Indian Prime Minister Manmohan Singh yesterday defended a string of economic reforms unveiled by his government, despite protests over higher fuel prices and new foreign investment rules.
Singh, speaking to ministers and advisers in New Delhi, said the reforms were needed to revive flagging economic growth, improve the investment climate and boost public finances.
“The recent increase in diesel prices is an important step in the right direction,” he said, following a decision on Thursday to hike the heavily subsidized price of the fuel by 12 percent.
Truckers unions have since threatened to go on strike and there were protests on Friday over the halving of the number of subsidized cooking gas cylinders available to households per year.
On Friday, the Cabinet also cleared highly contentious new rules inviting foreign supermarkets into the Indian retail sector and allowing foreign airlines to take stakes in domestic carriers.
“To achieve the target of 8.2 percent growth [contained in a new five-year economic plan], we need to revive investment in the economy. The investment environment is therefore critical,” Singh said.
India was dependent on inflows of foreign capital because of imbalances in its spending and consumption patterns, the under-fire 79-year-old said.
The Trinamool Congress party, a regional partner in Singh’s multi-party coalition, said it was to hold a street rally in its power base of West Bengal yesterday to demand a roll-back of the changes.
“We will take to the streets … to protest the hike in diesel prices as well as the government’s decision to ration liquefied petroleum gas,” Trinamool party secretary Mukul Roy, who is also India’s railways minister, said in Kolkata.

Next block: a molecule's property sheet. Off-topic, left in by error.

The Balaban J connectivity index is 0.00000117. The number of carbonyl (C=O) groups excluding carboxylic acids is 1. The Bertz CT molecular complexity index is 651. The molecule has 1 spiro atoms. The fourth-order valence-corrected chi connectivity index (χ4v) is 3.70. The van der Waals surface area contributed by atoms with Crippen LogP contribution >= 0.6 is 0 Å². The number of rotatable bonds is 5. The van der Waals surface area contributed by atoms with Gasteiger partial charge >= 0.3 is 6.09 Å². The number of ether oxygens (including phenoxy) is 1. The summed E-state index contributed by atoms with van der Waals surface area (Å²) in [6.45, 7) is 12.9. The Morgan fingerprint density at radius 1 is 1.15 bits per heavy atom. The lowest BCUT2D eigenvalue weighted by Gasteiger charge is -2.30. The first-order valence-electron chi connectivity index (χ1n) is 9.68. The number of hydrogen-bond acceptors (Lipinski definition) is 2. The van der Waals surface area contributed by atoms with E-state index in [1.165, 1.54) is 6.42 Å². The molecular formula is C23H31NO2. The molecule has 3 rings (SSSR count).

In addition to its planned protest the party also issued a 72-hour deadline for the government to withdraw the reforms, setting up a tense political drama for next week.
Indian newspapers broadly hailed the “rush of reforms” unveiled by Singh’s government.
His beleaguered administration, widely criticized for its ponderous and timid decision-making, had opened the “reform floodgates,” according to a headline in the Mail Today tabloid.
“From Paralysis to Rush of Reforms,” read the front page of The Times of India, the most widely circulated English-language daily, while editorials in The Hindu newspaper said the government was “going for broke.”
Part of the proposed economic changes outlined on Friday include allowing foreign supermarket chains such as US-based Walmart or UK-based Tesco to own up to 51 percent in Indian subsidiaries in a proposed change that was withdrawn last year due to fierce resistance.
Shopkeepers, opposition parties and even an ally in the national coalition opposed the move saying it would destroy the livelihoods of the small business owners who dominate the retail sector.
The government sees foreign supermarkets as a way to improve food supply chains, particularly with refrigerated facilities, as well as a means to create millions of jobs and bring down food prices.
Further editorial comment on the new changes included The Business Standard which said: “As if on a steroid, the government cleared all that had been seemingly ‘undoable’ till now, in spite of the frowning allies and the opposition.”
However, the Indian Express newspaper said in an editorial that Singh would now be tested by the sort of resistance which has led him to roll back difficult decisions in the past.